Florida Lesbian Couple Granted Divorce Over State Attorney General’s Protest
On May 29th, the 2nd District Court of Appeals ruled to reverse an order by a Hillsborough Circuit judge who declined to grant a divorce to Keiba Lynn and Mariama Changamire Shaw, in spite of a request from Florida Attorney General Pam Bondi for the appellate courts to wait for a Supreme Court ruling on same-sex marriage.
A judge rejected Tampa resident Mariama Changamire Shaw’s divorce petition in 2012, citing Florida’s same-sex marriage ban. Shaw then appealed on constitutional grounds. Fortunately, the Court of Appeals followed the recent federal court ruling and decided the obvious: the right to a marriage license also grants the right to a divorce.
LGBT Rights to Marry In Florida
This comes as an affirmation of the state’s position on LGBT rights to marry in spite of a number of Florida county clerks (such as those in Clay, Baker, and Duval counties) ceasing to provide any and all wedding ceremonies altogether in order to avoid marrying same-sex couples. By law, these clerks have to provide licenses to same-sex partners. Other clerks have responded by closing off the judicial buildings to wedding ceremonies, but allowing them to proceed on county property in general.
Florida recognizes any and all same-sex marriages officiated in other states, and although judges, notaries, and religious leaders are most commonly chosen to officiate same-sex wedding ceremonies, anyone can get certified to officiate a ceremony.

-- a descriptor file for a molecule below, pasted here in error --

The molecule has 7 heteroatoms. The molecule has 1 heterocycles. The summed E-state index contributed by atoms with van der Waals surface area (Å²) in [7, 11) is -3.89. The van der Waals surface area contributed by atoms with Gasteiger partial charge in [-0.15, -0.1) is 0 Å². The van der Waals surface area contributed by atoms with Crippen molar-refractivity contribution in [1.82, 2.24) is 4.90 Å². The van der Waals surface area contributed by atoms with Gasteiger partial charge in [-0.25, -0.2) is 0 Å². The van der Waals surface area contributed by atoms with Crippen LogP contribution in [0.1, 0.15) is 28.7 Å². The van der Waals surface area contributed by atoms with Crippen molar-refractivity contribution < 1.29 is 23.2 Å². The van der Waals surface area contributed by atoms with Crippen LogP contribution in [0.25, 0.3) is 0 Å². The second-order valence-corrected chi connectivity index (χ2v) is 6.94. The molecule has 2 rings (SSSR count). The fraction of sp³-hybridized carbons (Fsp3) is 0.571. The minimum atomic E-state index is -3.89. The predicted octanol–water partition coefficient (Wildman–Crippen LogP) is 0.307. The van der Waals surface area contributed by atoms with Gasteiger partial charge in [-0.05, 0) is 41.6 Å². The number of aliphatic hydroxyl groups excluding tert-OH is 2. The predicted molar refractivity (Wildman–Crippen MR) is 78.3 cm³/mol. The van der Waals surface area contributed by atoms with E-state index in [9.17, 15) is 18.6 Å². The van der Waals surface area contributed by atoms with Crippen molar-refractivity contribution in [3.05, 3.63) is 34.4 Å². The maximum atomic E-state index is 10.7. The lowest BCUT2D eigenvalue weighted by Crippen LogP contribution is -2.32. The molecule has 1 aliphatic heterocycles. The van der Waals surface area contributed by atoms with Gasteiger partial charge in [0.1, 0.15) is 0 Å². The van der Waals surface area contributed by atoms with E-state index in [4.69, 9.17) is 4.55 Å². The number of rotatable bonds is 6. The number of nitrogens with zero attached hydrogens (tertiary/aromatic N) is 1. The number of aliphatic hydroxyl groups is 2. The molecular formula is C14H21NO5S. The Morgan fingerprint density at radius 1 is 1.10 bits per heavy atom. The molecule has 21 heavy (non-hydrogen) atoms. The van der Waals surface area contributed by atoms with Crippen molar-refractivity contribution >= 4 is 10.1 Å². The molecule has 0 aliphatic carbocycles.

The Importance of Also Legalizing Same-Sex Divorce
The state of Florida recognizing divorce (as well as marriage) rights for same sex couples is important to couples who seek channels to make arrangements for many of the common issues couples face in divorce, such as child custody, support, property distribution, etc. Even addressing such issues as adjustments to wills can be near impossible if you are married in one state and divorced in another state that has not legalized same-sex divorce, as you cannot make adjustments to what your spouse will receive in your will, for example.
Although the process of divorce is usually never easy, being denied access to it can make life even more complicated for couples seeking to dissolve their marriage. For example, any asset that was in a spouse’s name, even if purchased by the other person, could entirely go to the spouse whose name it is in instead of being split by a court. The right to divorce can even affect payments individuals have to make each month: if income-based student loan repayments and/or health care subsidies are based, in part, on marital income, these payments can be artificially high for individuals who no longer benefit from spousal income, but cannot get their payments adjusted because they cannot obtain a divorce.
Florida Family Law Attorney
In the midst of the controversy that has historically accompanied LGBT marriage and divorce rights in Florida, it is imperative that you seek assistance from an experienced attorney so that you know your legal rights and what you need to do to protect yourself at any stage of these family life matters. Contact the law offices of Sandra Bonfiglio, P.A. We are proud to serve LGBT communities and support protecting your rights in any way that we can.